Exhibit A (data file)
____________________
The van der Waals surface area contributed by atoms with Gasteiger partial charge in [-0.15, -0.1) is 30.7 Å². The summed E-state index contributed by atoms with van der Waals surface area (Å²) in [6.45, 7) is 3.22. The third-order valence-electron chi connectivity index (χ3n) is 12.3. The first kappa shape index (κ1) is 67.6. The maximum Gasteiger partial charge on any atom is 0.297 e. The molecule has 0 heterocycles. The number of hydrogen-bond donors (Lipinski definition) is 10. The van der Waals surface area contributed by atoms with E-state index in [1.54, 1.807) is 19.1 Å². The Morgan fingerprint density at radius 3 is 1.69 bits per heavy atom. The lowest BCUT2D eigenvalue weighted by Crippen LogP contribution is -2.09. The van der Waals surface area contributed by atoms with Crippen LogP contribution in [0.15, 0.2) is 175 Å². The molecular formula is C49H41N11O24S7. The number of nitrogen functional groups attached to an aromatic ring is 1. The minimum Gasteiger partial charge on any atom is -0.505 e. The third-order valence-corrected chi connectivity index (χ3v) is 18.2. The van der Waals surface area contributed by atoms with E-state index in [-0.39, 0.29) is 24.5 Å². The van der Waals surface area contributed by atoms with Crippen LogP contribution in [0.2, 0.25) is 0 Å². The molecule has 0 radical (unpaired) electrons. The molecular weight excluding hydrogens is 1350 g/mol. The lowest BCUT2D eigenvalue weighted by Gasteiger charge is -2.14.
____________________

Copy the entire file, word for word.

The van der Waals surface area contributed by atoms with Gasteiger partial charge in [-0.15, -0.1) is 30.7 Å². The summed E-state index contributed by atoms with van der Waals surface area (Å²) in [6.45, 7) is 3.22. The third-order valence-electron chi connectivity index (χ3n) is 12.3. The first kappa shape index (κ1) is 67.6. The maximum Gasteiger partial charge on any atom is 0.297 e. The molecule has 0 heterocycles. The number of hydrogen-bond donors (Lipinski definition) is 10. The van der Waals surface area contributed by atoms with E-state index in [1.54, 1.807) is 19.1 Å². The Morgan fingerprint density at radius 3 is 1.69 bits per heavy atom. The lowest BCUT2D eigenvalue weighted by Crippen LogP contribution is -2.09. The van der Waals surface area contributed by atoms with Crippen LogP contribution in [0.15, 0.2) is 175 Å². The molecular formula is C49H41N11O24S7. The number of nitrogen functional groups attached to an aromatic ring is 1. The minimum Gasteiger partial charge on any atom is -0.505 e. The third-order valence-corrected chi connectivity index (χ3v) is 18.2. The van der Waals surface area contributed by atoms with E-state index in [-0.39, 0.29) is 24.5 Å². The van der Waals surface area contributed by atoms with Crippen LogP contribution in [0.2, 0.25) is 0 Å². The molecule has 0 radical (unpaired) electrons. The molecular weight excluding hydrogens is 1350 g/mol. The lowest BCUT2D eigenvalue weighted by Gasteiger charge is -2.14.